Lucic/By S. Bradley

He didn’t rip through his equipment and uniform at the 9:23 mark of the Bruins’ 3-1 win at Washington tonight, but Milan Lucic did get pushed over the line and finally threw down with Capitals giant John Erskine in a bout that ended with a takedown by the Boston winger.

The altercation capped Lucic’s Gordie Howe hat trick (always a misnomer since the Hall-of-Famer only recorded two in his entire career) as Boston’s fully healthy, bulky beast of a winger had already registered a goal and assist against the previously red-hot Caps.

Lucic’s linemates David Krejci and Nathan Horton combined for three additional points, including Krejci’s first-period goal that put the Bruins ahead 1-0, to run the trio’s point total for the season to 17. If head coach Claude Julien’s top triumvirate doesn’t deserve to be known as the HuLK (Horton-Lucic-Krejci) Line, then I don’t know who does.

Maybe the Bruins’ top group of forwards is as mild-mannered as Dr. Bruce Banner most of the time. While you can’t peel the smile of Horton’s face now that he’s out of hockey purgatory (otherwise known as Sunrise, Fla.), Lucic and Krejci are two of Boston’s more-jovial 20-somethings. The Erskine incident, however, showed what happens when you finally make the Bruins’ top line angry. As the line continues to produce at a clip that’ll earn it a place among the league’s top two or three trios this season, there promises to be even more physical clashes against adversaries frustrated by their inability to contain, let alone stop, the HuLK.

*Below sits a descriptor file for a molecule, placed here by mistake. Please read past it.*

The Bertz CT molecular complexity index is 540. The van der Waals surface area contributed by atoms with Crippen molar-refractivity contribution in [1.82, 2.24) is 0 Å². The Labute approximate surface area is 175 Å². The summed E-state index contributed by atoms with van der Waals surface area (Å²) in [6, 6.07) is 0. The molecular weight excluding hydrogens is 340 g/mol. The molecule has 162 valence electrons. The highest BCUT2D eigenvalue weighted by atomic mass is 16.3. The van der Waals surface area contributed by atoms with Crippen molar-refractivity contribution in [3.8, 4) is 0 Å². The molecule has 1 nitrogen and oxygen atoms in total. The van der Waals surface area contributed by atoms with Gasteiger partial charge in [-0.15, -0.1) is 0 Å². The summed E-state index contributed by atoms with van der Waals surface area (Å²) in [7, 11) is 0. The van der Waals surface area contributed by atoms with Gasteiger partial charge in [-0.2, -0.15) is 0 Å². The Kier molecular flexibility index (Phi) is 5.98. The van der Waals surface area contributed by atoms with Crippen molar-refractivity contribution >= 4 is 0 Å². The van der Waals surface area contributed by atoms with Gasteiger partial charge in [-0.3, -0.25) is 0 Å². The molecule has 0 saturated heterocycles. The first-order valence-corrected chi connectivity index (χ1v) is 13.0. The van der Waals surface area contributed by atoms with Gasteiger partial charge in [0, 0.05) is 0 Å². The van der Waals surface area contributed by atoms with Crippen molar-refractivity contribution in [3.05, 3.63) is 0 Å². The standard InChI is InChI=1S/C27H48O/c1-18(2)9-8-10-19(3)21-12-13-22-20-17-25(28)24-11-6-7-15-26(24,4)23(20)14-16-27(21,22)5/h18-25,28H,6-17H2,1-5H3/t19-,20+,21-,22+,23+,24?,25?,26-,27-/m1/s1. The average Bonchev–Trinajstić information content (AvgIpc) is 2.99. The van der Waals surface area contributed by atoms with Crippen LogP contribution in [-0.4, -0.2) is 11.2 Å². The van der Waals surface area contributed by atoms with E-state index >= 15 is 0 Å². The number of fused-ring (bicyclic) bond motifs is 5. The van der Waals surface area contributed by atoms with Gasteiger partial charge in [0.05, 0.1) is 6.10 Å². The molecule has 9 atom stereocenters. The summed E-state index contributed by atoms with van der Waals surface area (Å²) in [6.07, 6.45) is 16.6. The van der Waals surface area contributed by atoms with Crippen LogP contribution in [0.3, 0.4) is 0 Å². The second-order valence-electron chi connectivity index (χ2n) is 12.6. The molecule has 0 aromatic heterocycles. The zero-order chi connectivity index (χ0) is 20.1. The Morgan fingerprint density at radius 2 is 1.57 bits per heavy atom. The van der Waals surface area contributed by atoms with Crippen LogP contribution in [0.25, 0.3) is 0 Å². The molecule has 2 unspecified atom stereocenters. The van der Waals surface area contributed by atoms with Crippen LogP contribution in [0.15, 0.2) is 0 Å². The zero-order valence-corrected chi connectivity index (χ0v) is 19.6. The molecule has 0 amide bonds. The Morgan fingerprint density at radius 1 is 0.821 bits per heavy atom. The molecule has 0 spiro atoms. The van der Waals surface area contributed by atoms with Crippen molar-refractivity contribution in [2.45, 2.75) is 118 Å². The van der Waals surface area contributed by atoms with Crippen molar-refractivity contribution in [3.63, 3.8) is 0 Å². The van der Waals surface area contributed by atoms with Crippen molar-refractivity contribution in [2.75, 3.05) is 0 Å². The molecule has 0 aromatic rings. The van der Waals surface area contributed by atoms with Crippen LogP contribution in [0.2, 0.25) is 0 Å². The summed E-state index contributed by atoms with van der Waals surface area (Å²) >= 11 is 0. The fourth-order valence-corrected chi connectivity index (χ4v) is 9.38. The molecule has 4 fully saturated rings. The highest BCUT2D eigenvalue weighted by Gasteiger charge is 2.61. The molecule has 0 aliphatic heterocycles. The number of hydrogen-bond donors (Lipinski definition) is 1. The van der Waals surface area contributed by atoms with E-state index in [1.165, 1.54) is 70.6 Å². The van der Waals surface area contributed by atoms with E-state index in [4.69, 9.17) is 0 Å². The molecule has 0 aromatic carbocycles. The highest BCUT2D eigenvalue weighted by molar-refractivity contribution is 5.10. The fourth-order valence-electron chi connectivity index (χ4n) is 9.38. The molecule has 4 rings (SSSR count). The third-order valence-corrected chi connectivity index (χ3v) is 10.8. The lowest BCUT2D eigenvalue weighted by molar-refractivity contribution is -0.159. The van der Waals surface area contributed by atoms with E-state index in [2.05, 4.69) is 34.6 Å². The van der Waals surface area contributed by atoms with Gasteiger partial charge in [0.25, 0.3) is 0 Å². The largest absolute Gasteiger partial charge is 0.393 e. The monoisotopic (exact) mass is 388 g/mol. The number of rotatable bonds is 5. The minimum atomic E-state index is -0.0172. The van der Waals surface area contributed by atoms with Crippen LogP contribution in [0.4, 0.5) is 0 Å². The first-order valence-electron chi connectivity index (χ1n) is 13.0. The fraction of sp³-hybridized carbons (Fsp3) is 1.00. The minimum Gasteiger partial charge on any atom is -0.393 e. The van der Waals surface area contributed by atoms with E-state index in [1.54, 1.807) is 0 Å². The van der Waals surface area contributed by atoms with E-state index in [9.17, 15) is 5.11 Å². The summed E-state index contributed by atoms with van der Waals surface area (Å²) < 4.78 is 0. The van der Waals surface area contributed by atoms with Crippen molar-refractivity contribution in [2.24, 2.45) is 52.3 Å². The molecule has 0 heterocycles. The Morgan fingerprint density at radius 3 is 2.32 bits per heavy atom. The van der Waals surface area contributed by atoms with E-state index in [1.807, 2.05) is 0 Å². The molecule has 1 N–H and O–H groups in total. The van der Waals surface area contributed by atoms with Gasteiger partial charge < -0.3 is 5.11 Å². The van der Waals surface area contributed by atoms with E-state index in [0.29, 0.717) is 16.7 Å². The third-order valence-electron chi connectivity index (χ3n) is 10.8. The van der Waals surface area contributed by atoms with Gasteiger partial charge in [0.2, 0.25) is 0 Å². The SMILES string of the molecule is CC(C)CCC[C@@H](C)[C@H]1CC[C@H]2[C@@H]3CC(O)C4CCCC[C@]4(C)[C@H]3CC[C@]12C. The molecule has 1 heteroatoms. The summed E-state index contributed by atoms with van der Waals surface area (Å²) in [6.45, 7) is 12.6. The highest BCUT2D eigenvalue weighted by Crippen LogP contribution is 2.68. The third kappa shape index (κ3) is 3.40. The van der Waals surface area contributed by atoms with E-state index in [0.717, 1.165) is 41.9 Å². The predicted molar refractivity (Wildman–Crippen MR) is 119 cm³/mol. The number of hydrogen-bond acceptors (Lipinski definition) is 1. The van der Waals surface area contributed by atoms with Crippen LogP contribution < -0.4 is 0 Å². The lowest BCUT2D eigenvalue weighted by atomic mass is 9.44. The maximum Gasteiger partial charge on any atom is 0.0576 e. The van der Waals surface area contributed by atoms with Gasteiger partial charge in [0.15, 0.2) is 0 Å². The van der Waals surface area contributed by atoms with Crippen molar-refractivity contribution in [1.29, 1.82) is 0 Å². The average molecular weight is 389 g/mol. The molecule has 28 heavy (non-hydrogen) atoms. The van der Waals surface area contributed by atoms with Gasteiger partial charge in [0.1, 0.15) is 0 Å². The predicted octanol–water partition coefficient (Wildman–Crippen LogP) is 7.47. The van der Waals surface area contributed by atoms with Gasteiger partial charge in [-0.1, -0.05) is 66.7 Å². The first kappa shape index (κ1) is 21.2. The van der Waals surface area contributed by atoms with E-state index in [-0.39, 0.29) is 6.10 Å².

There have been other important factors in the Bruins’ impressive 3-1-0 start. Tim Thomas has been an early-season revelation while returning to his 2008-09 form, and the defense has finally figured out a way to join the attack and cash in. However, the Bruins haven’t been perfect. The power play is still spinning its wheels. The defense pairs are still a work-in-progress. Marc Savard’s injury absence has obviously also been a negative in the early going.

So when it comes to superhero performances, this almost instantaneous emergence of Horton, Lucic and Krejci couldn’t have come at a better time. Like Bill Bixby’s Dr. Banner arriving in town just in time to save the day before bolting to make sure no one finds out his Hulk-sized secret, the HuLK line’s eruption has allowed the Bruins to earn six points in four games without sporting Savard in their lineup, or much of a man-advantage or much continuity on the back end.

With the perfect amount of skill, speed, grit and shooting ability, Boston’s top line almost looks like a trio conjured up in a laboratory. Instead of the HuLK Line turning out as an experiment gone wrong, however, the Bruins’ fusing of Horton, Lucic and Krejci has proven to be the perfect fuel for a fast start.